There is a common perception that judicial infrastructure is underfunded. However, a report by legal think-tank Vidhi Centre for Legal Policy estimated the Centre - under the Centrally Sponsored Scheme for Development of Infrastructure Facilities for the Judiciary - to have released Rs 7,460.24 crore between 1993 and 2020 so far, primarily for the District Judiciary.
The report 'Budgeting Better for Courts' says that despite this significant amount, the District Judiciary has only 17,817 courtrooms available for itself against a sanctioned strength of 22,750 judges.
This report evaluated the design and implementation of the scheme both at the central and state level.
The analysis is based on the official information released about the scheme in the public domain. The correspondence between state functionaries and the Department of Justice regarding the implementation of the scheme was sought under the RTI Act to substantiate the findings.
Another major finding of the report is that the scheme suffers from lack of adequate transparency and accountability measures. The government does not even have a record of the number of courtrooms that were built from funds released under this scheme.
Also, the funds released under the scheme had been distributed among different states in an arbitrary manner with no explanation as to why one particular state was being given more funds than the other.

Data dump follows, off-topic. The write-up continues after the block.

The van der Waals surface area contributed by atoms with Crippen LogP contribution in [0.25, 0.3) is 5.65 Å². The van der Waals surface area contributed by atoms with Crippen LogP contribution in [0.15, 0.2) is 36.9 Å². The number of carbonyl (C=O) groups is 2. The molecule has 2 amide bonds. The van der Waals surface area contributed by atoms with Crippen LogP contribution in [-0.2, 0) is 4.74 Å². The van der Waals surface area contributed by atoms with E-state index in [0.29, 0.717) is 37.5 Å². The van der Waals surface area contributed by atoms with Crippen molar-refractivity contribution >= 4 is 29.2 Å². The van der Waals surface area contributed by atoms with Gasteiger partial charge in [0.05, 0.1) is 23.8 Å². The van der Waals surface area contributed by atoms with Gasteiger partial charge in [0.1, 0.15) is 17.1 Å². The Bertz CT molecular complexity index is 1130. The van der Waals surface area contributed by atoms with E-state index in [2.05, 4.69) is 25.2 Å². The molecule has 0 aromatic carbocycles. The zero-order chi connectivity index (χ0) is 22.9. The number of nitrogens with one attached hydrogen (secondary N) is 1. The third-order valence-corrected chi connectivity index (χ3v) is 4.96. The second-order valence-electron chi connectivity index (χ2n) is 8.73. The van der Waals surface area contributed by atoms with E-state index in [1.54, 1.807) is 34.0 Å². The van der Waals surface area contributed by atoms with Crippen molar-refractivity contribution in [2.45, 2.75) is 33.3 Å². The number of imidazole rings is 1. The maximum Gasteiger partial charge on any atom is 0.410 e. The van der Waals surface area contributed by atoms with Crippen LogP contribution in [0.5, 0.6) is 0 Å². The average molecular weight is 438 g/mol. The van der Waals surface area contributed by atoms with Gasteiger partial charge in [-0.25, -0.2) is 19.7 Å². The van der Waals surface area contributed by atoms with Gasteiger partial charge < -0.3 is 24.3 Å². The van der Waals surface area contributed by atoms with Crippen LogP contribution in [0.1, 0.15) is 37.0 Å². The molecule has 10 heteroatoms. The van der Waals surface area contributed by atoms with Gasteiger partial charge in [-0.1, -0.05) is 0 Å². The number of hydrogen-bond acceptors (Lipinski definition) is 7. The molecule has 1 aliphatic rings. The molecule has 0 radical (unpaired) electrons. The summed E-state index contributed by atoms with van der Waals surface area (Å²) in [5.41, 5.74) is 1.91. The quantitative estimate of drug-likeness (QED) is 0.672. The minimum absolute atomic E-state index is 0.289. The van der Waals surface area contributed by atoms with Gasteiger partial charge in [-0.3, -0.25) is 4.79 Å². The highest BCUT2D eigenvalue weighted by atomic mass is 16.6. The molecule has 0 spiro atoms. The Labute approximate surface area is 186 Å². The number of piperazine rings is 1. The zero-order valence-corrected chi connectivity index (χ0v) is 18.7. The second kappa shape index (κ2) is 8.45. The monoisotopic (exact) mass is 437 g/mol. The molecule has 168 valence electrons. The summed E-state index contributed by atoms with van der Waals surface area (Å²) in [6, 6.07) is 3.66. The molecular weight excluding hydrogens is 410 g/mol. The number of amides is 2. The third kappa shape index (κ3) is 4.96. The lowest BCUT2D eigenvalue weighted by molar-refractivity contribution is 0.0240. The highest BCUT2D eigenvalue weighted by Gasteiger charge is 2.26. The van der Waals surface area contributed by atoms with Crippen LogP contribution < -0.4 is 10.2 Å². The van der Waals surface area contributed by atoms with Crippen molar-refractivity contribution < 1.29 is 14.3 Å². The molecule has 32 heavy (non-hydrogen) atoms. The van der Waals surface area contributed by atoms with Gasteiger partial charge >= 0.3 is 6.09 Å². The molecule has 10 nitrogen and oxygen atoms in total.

It was also difficult to audit the information provided or the work done. Often projects under the scheme suffered from cost and time overruns, which could not always be checked. The scheme does mandate submission of Utilisation Certificates by state governments and has an online Nyaya Vikas Portal dedicated to it, but for reasons analysed in the report. These are wholly inadequate channels of supervision.
The report suggests the need to carry out a well-designed nationwide survey, which adequately measures the shortfall in number of courtrooms and residential units required for the judiciary and the condition of existing court infrastructure. At the same time, it recommends that the Department of Justice should request Comptroller and Auditor General (CAG) of India or other independent bodies to conduct a nationwide review of this scheme before making any decision to continue funding it.
Records available with the Department of Justice and Ministry of Law & Justice show an amount of Rs 6100.24 crore has been granted by the Centre to the states under the Centrally Sponsored Scheme (CSS) between financial year 1993-94 and 2017-18. Rs 650 crore had been released in 2018-19 and Rs 710 crore is expected to be released in 2019/20, adding up to a projected total of Rs 7460.24 crore since its inception.
The CSS for judicial infrastructure was introduced by the Central government in 1993 to provide Central assistance to states for development of judicial infrastructure. It has been extended until March 2020.